Often, Christians will say that they believe, or at least want to believe, that their dead beloved pets will meet them in heaven. This is an understandable sentiment. If there is a heaven then why shouldn’t beloved pets go there? When the topic comes up among Christian friends, it is not really treated seriously. It is more of a hope than a serious doctrinal position.
The concept that animals will go to heaven is at its core a form of universalism. No Christian theology that I am aware of actually allows for this. But in love, the Christian owner hopes that their animal will be waiting for them on the other side.
My question is this: where is that love for everyone else? The same people that want their pets to go to heaven will not stand for any sort of universalist teaching that all mankind will end up in heaven. Of course, most Christians will say that they do wish everyone would be saved, in the end, but that Scripture does not teach that. Scripture does not say pets will go to heaven, but that doesn’t stop them from agreeing that their beloved pet SHOULD go to heaven. However, those unbelievers shouldn’t go to heaven? How is it that, given Scripture, the door is left open for one and closed for the other? Christ didn’t die for the animals.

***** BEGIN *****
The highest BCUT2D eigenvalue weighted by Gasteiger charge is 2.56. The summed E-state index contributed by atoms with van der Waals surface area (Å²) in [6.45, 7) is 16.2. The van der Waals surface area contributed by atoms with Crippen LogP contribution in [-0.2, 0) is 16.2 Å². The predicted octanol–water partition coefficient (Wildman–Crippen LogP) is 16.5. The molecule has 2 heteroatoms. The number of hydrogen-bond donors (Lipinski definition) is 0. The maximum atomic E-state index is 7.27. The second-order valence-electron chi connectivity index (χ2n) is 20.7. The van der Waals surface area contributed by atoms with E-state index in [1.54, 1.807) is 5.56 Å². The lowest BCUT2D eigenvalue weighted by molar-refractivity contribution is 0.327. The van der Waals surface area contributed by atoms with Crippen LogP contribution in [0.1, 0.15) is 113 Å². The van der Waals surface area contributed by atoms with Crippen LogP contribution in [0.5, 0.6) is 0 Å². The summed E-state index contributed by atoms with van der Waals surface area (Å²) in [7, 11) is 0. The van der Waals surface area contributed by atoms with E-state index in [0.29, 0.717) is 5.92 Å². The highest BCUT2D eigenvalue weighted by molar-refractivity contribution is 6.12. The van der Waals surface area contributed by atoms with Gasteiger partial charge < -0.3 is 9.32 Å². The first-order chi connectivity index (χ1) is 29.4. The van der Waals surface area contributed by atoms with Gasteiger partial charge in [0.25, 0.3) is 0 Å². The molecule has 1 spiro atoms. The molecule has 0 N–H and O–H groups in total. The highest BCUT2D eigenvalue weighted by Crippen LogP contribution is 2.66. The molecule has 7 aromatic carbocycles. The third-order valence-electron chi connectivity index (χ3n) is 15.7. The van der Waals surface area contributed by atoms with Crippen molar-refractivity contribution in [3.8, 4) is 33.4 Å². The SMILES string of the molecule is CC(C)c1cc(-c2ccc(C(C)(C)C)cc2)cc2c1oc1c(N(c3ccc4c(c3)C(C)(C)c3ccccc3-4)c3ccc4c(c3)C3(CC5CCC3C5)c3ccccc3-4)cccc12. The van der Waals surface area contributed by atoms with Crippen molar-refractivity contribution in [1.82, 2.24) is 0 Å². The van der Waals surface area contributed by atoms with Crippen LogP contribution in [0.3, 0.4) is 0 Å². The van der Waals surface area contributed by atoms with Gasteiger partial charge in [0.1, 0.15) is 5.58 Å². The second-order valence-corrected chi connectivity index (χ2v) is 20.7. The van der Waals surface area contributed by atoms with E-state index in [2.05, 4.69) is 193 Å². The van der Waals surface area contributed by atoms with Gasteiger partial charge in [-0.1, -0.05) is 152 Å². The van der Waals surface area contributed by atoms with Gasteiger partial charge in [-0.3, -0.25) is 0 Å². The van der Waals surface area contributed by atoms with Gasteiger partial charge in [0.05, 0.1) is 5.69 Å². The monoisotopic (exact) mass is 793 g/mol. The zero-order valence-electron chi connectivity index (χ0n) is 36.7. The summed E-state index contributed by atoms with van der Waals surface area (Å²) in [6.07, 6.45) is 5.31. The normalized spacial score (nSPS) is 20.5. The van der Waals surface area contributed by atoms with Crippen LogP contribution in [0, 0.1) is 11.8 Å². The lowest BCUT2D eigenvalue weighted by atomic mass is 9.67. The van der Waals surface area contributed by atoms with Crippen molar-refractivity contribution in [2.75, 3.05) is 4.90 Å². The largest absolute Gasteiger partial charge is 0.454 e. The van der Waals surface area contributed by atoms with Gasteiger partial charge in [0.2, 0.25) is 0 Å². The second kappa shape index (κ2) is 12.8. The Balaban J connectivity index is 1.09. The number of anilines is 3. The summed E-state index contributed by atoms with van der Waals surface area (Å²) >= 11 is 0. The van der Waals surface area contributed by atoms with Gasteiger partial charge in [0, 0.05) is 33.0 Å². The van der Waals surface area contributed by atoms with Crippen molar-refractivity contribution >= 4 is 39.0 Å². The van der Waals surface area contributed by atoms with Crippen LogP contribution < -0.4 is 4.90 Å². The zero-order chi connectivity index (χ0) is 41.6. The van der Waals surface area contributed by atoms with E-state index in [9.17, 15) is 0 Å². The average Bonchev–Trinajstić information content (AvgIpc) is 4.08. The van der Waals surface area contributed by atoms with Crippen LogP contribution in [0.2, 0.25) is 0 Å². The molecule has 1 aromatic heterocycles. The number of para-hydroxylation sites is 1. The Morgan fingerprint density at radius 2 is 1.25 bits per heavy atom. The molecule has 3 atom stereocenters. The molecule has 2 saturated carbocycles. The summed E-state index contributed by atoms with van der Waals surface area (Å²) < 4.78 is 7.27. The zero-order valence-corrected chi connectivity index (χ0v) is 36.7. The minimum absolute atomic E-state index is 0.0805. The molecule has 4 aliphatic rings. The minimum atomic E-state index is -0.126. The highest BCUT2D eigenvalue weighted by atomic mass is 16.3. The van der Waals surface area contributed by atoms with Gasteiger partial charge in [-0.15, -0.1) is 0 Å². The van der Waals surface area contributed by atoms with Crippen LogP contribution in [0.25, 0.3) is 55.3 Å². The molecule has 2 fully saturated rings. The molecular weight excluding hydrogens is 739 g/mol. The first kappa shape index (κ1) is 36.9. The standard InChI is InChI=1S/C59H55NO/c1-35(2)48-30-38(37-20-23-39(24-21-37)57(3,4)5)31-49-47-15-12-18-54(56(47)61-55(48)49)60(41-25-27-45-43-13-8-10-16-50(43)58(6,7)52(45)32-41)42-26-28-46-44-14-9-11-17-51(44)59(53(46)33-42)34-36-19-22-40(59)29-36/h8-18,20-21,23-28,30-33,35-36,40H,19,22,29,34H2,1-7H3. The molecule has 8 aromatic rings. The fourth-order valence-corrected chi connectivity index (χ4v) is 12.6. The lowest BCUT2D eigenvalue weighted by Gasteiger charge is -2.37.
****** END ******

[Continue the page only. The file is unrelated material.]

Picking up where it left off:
Of course, there are many and varied doctrinal caveats to be considered—the discussion there is endless. The point is that Christians do not extend their hope and love very far. Some of the same Christians who want their pets to get to heaven have no compunction about unleashing scorn and contempt on other Christians and denominations who do not agree with them. They have no problem restricting the civil liberties of other religions, people of other sexual orientations, women and minorities, etc. They get past their doctrine with their pets but are willing to condemn actual people.
Maybe this is sort of what Christ meant about not judging. What if God were to judge fundamentalists by their doctrine, Episcopalians by their doctrine, Catholics by their doctrine, etc.? What a fearful time for some. You would tell the hypocrites because they wouldn’t be ready for that kind of judgment. Christ literally spent his life fighting back against Pharisees and their heaping mounds of harsh and exacting doctrine. Maybe Christ is telling Christians to back off a little bit and adopt an outlook of hope and love rather than someone’s statement of faith. It is certainly a better philosophy to be judged by.